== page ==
Unionized autoworkers back new pay deals. Members of the U.A.W. ratified (or were close to ratifying) the agreements to raise wages and boost benefits at Detroit’s Big Three automakers. The closest vote was at General Motors, where 55 percent of the nearly 36,000 union members cast ballots approving the deal. In related industry news, Hyundai will become the first carmaker to sell vehicles on Amazon.

A House committee concludes that Representative George Santos broke the law. The House Ethics Committee said it had found “substantial evidence” that the Republican of New York used campaign funds for personal purposes, defrauded donors and filed false or incomplete campaign finance disclosures. The committee will refer its findings to the Justice Department.

Alibaba shares plunge after company shelves the spinoff of its cloud computing unit. The Chinese tech giant’s stock fell almost 10 percent in Hong Kong after it reversed the plans and paused the I.P.O. of its supermarket unit. The company said that U.S. restrictions on chips had added uncertainty to its cloud business. Instead, it will refocus on artificial intelligence to power growth.

President Biden tells executives “real differences” remain with China. Business leaders attending the APEC summit in San Francisco were hoping for a kind of détente in the trade wars between Beijing and Washington. Instead, Biden told them that the U.S. would continue to press China with “smart policies and strong diplomacy.” Xi Jinping, the Chinese leader gave business leaders little reassurance that the business climate in China would improve.

For more than a year, consumer watchdogs and progressive lawmakers have accused companies of “greedflation,” increasing prices amid decades-high inflation. But just ahead of the holiday shopping season, the opposite pricing dynamic has popped up in quarterly earnings calls.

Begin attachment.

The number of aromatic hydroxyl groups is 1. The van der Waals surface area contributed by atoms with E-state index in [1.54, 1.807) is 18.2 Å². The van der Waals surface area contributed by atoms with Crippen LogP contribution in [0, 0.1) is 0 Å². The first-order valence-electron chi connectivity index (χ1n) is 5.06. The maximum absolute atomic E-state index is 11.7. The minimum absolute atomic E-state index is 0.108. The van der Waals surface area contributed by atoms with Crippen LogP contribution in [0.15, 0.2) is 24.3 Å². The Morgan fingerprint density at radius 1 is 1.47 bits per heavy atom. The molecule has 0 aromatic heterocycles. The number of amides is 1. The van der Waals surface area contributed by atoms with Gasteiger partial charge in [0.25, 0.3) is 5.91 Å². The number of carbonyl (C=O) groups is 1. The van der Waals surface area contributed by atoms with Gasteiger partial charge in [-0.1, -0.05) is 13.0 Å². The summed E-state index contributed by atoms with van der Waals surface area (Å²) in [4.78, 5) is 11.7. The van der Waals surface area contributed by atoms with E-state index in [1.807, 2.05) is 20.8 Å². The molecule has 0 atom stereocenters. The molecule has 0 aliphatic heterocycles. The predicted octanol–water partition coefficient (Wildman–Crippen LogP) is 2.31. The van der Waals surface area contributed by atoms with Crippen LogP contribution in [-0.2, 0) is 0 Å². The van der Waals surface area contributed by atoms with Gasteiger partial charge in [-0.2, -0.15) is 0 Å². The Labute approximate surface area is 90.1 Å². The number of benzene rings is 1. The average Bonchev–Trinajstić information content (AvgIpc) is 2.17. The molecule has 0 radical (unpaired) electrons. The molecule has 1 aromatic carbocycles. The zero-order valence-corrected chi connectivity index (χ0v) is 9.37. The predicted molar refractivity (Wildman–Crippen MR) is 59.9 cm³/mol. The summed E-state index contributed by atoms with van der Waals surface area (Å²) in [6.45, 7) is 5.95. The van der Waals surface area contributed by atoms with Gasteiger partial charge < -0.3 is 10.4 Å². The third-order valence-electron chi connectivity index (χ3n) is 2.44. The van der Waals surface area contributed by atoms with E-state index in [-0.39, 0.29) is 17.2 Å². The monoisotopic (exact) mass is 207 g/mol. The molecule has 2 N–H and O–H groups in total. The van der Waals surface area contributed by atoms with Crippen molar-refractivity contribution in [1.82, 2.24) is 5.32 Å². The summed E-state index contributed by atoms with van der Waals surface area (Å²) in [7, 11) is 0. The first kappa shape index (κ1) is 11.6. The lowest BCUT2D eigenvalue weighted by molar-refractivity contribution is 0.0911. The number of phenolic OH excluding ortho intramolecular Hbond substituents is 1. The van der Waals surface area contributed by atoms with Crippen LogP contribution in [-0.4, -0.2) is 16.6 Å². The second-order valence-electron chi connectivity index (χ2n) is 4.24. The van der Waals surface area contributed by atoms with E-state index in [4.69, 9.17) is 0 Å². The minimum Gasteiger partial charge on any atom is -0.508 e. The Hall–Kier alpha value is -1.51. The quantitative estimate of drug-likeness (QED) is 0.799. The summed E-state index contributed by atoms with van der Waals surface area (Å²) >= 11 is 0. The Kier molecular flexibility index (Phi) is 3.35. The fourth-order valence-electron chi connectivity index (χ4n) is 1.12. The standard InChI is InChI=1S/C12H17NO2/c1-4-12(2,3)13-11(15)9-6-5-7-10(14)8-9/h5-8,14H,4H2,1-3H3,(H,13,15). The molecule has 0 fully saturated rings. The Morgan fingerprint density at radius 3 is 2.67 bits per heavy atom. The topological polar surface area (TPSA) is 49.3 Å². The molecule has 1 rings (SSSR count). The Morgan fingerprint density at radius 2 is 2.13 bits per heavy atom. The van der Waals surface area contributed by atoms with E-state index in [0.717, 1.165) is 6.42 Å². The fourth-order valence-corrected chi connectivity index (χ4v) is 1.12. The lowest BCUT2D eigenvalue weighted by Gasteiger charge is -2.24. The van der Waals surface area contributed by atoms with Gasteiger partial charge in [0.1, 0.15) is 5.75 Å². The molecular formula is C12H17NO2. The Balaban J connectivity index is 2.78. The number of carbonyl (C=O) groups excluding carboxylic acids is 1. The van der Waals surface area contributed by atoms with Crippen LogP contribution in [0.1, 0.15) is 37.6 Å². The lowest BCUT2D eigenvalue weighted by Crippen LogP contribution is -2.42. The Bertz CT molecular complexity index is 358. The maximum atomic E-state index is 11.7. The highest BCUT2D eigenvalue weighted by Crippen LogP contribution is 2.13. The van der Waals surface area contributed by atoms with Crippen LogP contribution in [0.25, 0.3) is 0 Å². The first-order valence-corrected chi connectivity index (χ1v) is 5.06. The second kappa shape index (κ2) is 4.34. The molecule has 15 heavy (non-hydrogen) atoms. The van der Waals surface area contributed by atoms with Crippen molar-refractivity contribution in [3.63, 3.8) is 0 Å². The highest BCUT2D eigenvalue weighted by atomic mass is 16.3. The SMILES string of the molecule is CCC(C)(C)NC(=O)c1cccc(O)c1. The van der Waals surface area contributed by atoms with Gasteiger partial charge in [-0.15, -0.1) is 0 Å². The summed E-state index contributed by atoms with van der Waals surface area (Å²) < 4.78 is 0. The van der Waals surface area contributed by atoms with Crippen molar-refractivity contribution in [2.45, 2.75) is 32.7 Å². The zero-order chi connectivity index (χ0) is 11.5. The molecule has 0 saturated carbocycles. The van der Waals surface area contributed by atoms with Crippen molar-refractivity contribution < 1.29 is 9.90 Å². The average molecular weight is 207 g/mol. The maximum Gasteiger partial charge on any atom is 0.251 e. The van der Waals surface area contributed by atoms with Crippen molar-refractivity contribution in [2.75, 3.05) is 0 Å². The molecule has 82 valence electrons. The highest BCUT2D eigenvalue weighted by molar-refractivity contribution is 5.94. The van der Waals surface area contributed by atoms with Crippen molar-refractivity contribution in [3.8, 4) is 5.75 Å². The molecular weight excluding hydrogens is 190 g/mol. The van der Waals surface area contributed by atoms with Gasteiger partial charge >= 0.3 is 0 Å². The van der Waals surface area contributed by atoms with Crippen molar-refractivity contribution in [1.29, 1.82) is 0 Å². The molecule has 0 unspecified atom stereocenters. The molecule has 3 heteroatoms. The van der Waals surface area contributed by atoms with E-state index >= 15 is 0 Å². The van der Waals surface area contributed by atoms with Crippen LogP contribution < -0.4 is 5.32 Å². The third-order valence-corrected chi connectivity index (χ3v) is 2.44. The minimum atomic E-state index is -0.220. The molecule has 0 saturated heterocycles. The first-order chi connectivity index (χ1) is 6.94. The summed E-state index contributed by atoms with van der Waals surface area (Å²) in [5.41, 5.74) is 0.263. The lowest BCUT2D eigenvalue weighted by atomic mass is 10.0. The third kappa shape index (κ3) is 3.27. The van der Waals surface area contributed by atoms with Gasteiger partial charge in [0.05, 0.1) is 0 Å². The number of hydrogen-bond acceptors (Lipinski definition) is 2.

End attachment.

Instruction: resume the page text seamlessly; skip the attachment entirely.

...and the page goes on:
“We may be managing through a period of deflation in the months to come,” Doug McMillon, Walmart’s C.E.O., told analysts on Thursday. Shoppers could see grocery prices come under pressure and fall, he added. A similar trend is playing out for motorists. West Texas Intermediate, the U.S. crude oil benchmark, has fallen roughly 20 percent since September.

Consumers are pulling back. That has been one of the big themes from recent earnings calls. Executives at the country’s biggest retailers, including Macy’s, Target, Home Depot and Walmart, have painted a picture of shoppers squeezed by a variety of forces.

“Overall, consumers are still spending, but pressures like higher interest rates, the resumption of student loan repayments, increased credit card debt and reduced savings rates have left them with less discretionary income, forcing them to make trade-offs,” Brian Cornell, Target’s chief executive, told analysts this week.

That could put pressure on pricing trends. Consumers are becoming less optimistic, economic data shows, and companies appear to be getting the message. Corporate chiefs have noticed that shoppers are increasingly putting away their wallets until they see discounts, sales or other promotions. And one phrase that’s beginning to disappear from analysts’ calls is “higher prices.”

Sumber: www.nytimes.com